Pacific sockeye salmon is perfect for a hearty chowder
Soup can be a tricky dish to prepare. I enjoy experimenting with various stews, bisques, broths, and soups for one-bowl meals, but I learned recently that one can judge a restaurant’s mettle based on its soups, due to timing (the delicate texture of many vegetables, meats, or fish) as well as the intricate balance of correct seasonings in a liquid base.
Before I delve into the Pacific salmon chowder I made recently, I have a few more pictures from my recent holiday in England and Scotland, to follow up on my last post.
No salmon on the menu, but the chicken-ham-leek pie was tasty at a 13-century thatched roof tavern in Honeybourne, England.
Also in the Cotswolds, the village of Snowshill is picture-pefect:
Nearby in Bath, the Sally Lunn House dates back to 1452 and features a restaurant (home of the famous Sally Lunn Bun) and a kitchen museum. One can only guess what this mannequin is cooking up:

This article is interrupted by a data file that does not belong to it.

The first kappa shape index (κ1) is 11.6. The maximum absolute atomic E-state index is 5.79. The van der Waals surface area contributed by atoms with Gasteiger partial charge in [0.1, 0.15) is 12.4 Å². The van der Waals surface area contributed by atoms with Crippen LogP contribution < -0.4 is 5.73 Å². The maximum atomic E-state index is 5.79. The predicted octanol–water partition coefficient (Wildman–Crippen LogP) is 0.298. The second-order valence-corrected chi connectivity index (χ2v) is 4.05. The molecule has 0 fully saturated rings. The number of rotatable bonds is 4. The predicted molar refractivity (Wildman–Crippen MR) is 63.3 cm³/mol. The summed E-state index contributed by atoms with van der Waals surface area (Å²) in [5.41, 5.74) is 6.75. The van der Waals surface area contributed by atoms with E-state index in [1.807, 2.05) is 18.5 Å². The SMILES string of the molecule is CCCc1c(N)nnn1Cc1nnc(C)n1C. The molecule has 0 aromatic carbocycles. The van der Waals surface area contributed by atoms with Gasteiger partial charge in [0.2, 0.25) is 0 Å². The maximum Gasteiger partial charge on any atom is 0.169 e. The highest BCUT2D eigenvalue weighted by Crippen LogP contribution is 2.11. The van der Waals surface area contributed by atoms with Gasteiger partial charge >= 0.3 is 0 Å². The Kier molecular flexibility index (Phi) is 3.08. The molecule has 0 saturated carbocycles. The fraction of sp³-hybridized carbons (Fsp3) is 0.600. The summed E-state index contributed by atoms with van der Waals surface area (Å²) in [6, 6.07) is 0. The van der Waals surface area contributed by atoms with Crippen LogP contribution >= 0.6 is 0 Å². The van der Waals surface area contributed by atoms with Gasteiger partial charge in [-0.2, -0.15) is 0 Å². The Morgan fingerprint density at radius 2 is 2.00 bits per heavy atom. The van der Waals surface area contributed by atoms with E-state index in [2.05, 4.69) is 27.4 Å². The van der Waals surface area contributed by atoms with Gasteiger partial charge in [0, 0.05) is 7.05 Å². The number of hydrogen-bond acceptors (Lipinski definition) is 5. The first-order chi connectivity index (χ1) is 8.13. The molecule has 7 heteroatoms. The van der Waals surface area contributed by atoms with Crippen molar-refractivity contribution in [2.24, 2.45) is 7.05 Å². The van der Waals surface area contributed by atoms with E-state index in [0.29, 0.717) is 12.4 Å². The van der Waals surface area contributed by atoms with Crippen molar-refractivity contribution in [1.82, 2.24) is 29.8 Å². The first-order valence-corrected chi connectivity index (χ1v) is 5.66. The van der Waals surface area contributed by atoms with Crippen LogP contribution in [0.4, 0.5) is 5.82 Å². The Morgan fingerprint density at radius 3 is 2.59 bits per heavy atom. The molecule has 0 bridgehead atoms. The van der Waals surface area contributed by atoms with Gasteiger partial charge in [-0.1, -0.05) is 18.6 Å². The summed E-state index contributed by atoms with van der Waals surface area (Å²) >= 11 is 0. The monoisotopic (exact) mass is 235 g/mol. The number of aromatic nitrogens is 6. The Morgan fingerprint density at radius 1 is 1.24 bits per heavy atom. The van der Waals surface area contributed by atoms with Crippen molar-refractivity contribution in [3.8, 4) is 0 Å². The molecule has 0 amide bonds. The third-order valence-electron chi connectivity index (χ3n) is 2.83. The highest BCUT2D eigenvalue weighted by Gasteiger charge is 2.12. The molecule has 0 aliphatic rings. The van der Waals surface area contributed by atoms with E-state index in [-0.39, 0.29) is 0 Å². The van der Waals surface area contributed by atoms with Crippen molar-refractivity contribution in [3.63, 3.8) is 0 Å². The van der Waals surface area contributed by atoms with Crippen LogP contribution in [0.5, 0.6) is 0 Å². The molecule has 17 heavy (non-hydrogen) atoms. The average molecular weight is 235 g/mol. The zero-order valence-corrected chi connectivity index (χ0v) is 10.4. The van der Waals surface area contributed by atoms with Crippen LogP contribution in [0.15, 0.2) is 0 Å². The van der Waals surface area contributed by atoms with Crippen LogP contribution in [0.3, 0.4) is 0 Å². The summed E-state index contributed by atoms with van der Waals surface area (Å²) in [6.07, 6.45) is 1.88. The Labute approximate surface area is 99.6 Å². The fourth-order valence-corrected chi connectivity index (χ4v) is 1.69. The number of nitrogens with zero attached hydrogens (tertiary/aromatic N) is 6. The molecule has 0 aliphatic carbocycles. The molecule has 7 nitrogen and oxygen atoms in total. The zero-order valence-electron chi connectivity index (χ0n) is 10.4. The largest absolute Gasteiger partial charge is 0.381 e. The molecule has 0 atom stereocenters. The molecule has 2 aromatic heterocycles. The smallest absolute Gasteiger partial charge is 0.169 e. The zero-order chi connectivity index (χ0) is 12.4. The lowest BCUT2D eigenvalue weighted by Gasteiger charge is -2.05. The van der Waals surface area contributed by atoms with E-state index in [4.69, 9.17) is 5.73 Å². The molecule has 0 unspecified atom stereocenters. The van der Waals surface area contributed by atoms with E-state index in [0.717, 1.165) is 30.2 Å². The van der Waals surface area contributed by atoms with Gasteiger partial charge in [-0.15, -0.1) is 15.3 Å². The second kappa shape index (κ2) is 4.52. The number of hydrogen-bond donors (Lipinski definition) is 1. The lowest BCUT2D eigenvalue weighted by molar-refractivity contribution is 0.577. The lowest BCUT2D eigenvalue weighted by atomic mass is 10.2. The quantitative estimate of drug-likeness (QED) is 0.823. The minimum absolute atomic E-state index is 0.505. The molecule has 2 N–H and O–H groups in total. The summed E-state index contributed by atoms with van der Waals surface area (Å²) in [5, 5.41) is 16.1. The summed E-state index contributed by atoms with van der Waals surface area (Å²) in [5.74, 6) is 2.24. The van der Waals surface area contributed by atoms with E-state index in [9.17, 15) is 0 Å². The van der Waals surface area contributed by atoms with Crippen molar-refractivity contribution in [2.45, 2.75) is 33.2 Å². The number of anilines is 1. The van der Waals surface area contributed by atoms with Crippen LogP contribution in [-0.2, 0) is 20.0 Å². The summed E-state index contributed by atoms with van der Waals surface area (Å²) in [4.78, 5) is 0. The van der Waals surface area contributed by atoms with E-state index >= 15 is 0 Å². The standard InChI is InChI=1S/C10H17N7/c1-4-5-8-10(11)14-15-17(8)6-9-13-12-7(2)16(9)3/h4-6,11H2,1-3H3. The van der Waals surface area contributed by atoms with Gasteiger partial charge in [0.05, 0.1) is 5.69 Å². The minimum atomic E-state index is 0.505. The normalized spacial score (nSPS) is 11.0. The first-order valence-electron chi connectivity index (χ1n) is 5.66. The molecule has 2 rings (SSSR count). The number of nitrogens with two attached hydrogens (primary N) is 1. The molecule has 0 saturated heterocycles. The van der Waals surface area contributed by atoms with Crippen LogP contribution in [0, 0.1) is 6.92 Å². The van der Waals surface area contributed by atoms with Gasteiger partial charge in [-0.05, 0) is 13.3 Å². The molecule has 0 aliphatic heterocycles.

Exmoor National Park has rolling hills and sweeping vistas, such as this view from the town of Selworthy:
Up in Scotland, salmon would have been a meal fit for a king at Caerlaverock Castle, south of Dumfries:
Up in the Highlands, these deer sculptures could very well be seeking salmon:
To end this travelogue with a food-related picture from Dumfries, Scotland, I say Crabbie’s adult ginger beer would be a fitting companion to salmon chowder:
For the recipe….